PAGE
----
Bouchard Transportation and its Barge B 255, part 2; retaliatory discharge of a seaman can be costly
By way of background, attentive readers may recall that, in October of 2017, a large fuel barge caught fire and suddenly exploded three miles offshore Port Aransas, Texas, killing 2 crew members who were standing on the bow of the barge. The barge B #255, 488 feet long and carrying 140,000 barrels of crude oil, was made up to the tug BUSTER BOUCHARD. Both barge and tug were preparing to deliver the barge to a refinery in the Port of Corpus Christi, Texas. Two crewmembers, Zach Jackson and Du’jour Vanterpool, were killed almost instantly and thrown into the water. Jackson’s body was never recovered.
An extensive US Coast Guard hearing occurred in Houston over 9 days in July of 2018. 23 witnesses testified, including several Bouchard employees. One of those employees, Morgan Jackson, a crew member on another Broussard oil barge, is the brother of Zach Jackson, who was killed aboard the B 255. The Coast Guard investigators questioned him and several other Bouchard employees about gas leaks aboard various barges, insufficient repair of various barges, unsafe conditions, and insufficient concern over safety generally. Morgan Jackson earlier had cooperated with Coast Guard investigators, who questioned him beginning several days after his brother’s death. Bouchard management fired him three months after the explosion. In early January 2018, Morgan Jackson asked about when he could return to work. Bouchard gave him no reason for his January 31, 2018, termination.
In an unusual development, Broussard management was so concerned about the US Coast Guard investigation and testimony that it filed an emergency motion to temporarily stop the Coast Guard’s investigation hearing. That motion was presented to Houston federal judge Gray Miller, a former maritime lawyer, but he did not order the hearing stopped.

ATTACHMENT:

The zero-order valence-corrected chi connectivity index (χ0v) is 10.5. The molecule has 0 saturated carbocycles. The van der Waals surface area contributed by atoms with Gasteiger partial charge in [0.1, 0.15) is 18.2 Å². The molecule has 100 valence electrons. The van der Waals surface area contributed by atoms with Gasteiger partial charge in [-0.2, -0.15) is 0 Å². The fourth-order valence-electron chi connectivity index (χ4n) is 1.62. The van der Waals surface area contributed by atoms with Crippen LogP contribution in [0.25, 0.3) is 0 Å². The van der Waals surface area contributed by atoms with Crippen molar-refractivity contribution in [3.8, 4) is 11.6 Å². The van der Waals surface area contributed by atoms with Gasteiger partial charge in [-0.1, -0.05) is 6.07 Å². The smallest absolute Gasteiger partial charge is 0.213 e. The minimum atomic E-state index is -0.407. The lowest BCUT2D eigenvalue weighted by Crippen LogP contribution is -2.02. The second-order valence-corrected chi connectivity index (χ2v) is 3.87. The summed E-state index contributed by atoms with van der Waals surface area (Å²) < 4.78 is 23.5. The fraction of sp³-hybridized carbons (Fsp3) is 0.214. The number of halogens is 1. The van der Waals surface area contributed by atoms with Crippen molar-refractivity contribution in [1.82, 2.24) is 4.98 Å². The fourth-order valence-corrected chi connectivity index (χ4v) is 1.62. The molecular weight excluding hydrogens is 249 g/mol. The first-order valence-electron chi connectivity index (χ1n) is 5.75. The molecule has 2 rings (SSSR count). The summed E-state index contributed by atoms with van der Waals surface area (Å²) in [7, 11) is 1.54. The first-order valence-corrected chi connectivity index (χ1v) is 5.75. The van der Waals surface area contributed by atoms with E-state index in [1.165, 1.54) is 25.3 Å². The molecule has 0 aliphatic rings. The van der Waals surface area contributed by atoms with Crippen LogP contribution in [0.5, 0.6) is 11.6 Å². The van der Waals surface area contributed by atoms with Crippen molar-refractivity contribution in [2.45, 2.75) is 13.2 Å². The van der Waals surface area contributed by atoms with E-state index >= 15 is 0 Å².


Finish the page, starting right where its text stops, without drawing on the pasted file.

In December 2019 the Occupational Safety & Health Administration (“OSHA”) announced that its Whistleblower Protection Program investigators had concluded that Bouchard Transportation Company and its officers violated the whistleblower protection provisions of the Seaman’s Protection Act (“SPA”), 46. U.S.C Section 2114, when it retaliated against Mr. Jackson, who claimed he was fired because he had cooperated with Coast Guard investigators and reported other safety concerns to them. Under the SBA, reporting violations of maritime safety laws and regulations, cooperating with Coast Guard safety investigations, or furnishing information to the Coast Guard about facts related to a marine casualty resulting in death, are considered “protected activities”. If a seaman is retaliated against for engaging in such protective activities, OSHA can conduct whistleblower investigations, conclude that the SBA has been violated, and order damages.
Here, the OSHA whistleblower protection program investigators concluded that retaliation in violation of the SPA had occurred. It ordered Broussard to pay its seaman employee the following damages:
- all back pay, with interest, plus additional compensatory damages for losses to his 401(K) account;
- An additional 2 years of lost pay, in lieu of reinstatement;
- An award of $50,000 for emotional distress, pain and suffering, mental anguish and loss of reputation, all resulting from Bouchard’s adverse employment action; plus
- $200,000 in punitive damages for Bouchard’s and its officers’ reckless disregard for the law, callous indifference to the seaman’s rights under the SPA, and for egregious conduct.